Joseph Ellis is an American professor of history who held an endowed Ford Foundation Chair at Mount Holyoke College in Massachusetts. His previous works on the Founding Fathers had received several awards, including a 1997 National Book Award for American Sphinx: The Character of Thomas Jefferson and the 2001 Pulitzer Prize for History for his Founding Brothers: The Revolutionary Generation. American Creation was his sixth book. Ellis states in American Creation's foreword that the book was prompted by repeated questions he received on his 2000 book tour for Founding Brothers negatively comparing presidential candidates George W. Bush and Al Gore to the Founders, his difficulty in properly assessing the Founders made him want to write a book that both acknowledged their achievements and punctured the myth that they were "demigods". He stated in an interview that he wanted to show that "these folks didn't understand what they were doing... They were improvising on the edge of catastrophe." Ellis did the research for the book rather than working with research assistants.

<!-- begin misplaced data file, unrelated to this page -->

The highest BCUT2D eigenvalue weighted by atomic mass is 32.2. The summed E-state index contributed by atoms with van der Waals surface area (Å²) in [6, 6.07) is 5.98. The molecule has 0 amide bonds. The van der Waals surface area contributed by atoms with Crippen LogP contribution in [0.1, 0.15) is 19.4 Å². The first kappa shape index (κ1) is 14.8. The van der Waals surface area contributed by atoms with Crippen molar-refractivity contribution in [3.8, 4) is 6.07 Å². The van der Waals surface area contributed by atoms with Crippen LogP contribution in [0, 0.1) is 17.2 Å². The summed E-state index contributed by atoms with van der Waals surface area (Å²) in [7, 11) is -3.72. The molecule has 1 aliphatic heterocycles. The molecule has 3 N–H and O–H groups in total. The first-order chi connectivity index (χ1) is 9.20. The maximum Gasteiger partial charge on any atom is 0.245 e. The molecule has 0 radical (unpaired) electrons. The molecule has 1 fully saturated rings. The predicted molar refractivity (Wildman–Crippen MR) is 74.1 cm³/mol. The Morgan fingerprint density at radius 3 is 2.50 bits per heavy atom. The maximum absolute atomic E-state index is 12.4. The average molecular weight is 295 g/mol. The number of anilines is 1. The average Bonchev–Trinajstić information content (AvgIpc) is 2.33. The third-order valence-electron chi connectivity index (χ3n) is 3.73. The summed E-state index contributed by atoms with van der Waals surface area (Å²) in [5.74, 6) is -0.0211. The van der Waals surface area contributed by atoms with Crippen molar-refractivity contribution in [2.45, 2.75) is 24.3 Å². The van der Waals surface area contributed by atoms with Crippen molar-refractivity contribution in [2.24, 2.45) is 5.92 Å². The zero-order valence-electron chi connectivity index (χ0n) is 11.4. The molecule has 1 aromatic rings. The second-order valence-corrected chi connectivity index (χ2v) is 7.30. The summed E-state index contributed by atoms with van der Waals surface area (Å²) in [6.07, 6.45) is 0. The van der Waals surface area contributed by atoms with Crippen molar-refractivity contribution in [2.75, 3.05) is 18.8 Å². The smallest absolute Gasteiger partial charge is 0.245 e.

He wrote the manuscript by hand with a rollerball pen. American Creation consists of a foreword, six chapters, an afterword. In the prologue, Ellis discusses what he calls the "stunning achievement" of the Founders in creating a nation that became "the accepted global formula for national success", he criticizes the "wildly extravagant claims and hyperbolic counterclaims" that deify or vilify the Founders those of academic historians who treat the Founders as "racists and sexists". In contrast, Ellis states his intention to present a balanced portrayal of Founders—acknowledging their successes, such as the creation of a nation-sized, secular republic governed by political parties, as well as their failures to deal with slavery and to reach a just settlement with Native Americans; the book's first chapter, "The Year", examines the Declaration of Independence as well as the American Revolutionary War. Ellis discusses how, "latently and surreptitiously", the Declaration held more long-term revolutionary implications than the Founders realized.